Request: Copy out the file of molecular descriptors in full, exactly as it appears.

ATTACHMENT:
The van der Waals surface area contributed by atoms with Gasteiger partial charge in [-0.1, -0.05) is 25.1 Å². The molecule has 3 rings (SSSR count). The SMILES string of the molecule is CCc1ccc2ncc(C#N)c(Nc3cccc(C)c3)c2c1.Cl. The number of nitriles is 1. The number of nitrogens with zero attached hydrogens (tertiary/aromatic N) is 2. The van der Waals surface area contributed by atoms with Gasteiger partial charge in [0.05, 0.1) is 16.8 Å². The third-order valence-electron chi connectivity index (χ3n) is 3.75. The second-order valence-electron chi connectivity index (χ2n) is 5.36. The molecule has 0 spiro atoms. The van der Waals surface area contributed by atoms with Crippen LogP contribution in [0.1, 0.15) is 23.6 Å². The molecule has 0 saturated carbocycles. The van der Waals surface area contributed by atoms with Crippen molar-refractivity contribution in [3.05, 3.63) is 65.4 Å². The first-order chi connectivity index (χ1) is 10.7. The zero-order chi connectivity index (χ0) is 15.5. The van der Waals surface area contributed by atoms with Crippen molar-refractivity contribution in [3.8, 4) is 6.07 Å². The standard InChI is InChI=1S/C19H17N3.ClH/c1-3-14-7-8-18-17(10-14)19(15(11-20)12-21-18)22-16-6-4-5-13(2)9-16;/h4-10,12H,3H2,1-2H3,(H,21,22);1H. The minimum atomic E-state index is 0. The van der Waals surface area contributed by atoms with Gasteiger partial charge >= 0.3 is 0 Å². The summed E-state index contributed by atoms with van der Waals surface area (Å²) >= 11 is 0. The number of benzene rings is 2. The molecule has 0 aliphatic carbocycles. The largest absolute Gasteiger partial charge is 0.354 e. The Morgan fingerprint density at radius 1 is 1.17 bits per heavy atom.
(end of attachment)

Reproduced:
The van der Waals surface area contributed by atoms with Gasteiger partial charge in [-0.1, -0.05) is 25.1 Å². The molecule has 3 rings (SSSR count). The SMILES string of the molecule is CCc1ccc2ncc(C#N)c(Nc3cccc(C)c3)c2c1.Cl. The number of nitriles is 1. The number of nitrogens with zero attached hydrogens (tertiary/aromatic N) is 2. The van der Waals surface area contributed by atoms with Gasteiger partial charge in [0.05, 0.1) is 16.8 Å². The third-order valence-electron chi connectivity index (χ3n) is 3.75. The second-order valence-electron chi connectivity index (χ2n) is 5.36. The molecule has 0 spiro atoms. The van der Waals surface area contributed by atoms with Crippen LogP contribution in [0.1, 0.15) is 23.6 Å². The molecule has 0 saturated carbocycles. The van der Waals surface area contributed by atoms with Crippen molar-refractivity contribution in [3.05, 3.63) is 65.4 Å². The first-order chi connectivity index (χ1) is 10.7. The zero-order chi connectivity index (χ0) is 15.5. The van der Waals surface area contributed by atoms with Crippen molar-refractivity contribution in [3.8, 4) is 6.07 Å². The standard InChI is InChI=1S/C19H17N3.ClH/c1-3-14-7-8-18-17(10-14)19(15(11-20)12-21-18)22-16-6-4-5-13(2)9-16;/h4-10,12H,3H2,1-2H3,(H,21,22);1H. The minimum atomic E-state index is 0. The van der Waals surface area contributed by atoms with Gasteiger partial charge >= 0.3 is 0 Å². The summed E-state index contributed by atoms with van der Waals surface area (Å²) >= 11 is 0. The number of benzene rings is 2. The molecule has 0 aliphatic carbocycles. The largest absolute Gasteiger partial charge is 0.354 e. The Morgan fingerprint density at radius 1 is 1.17 bits per heavy atom.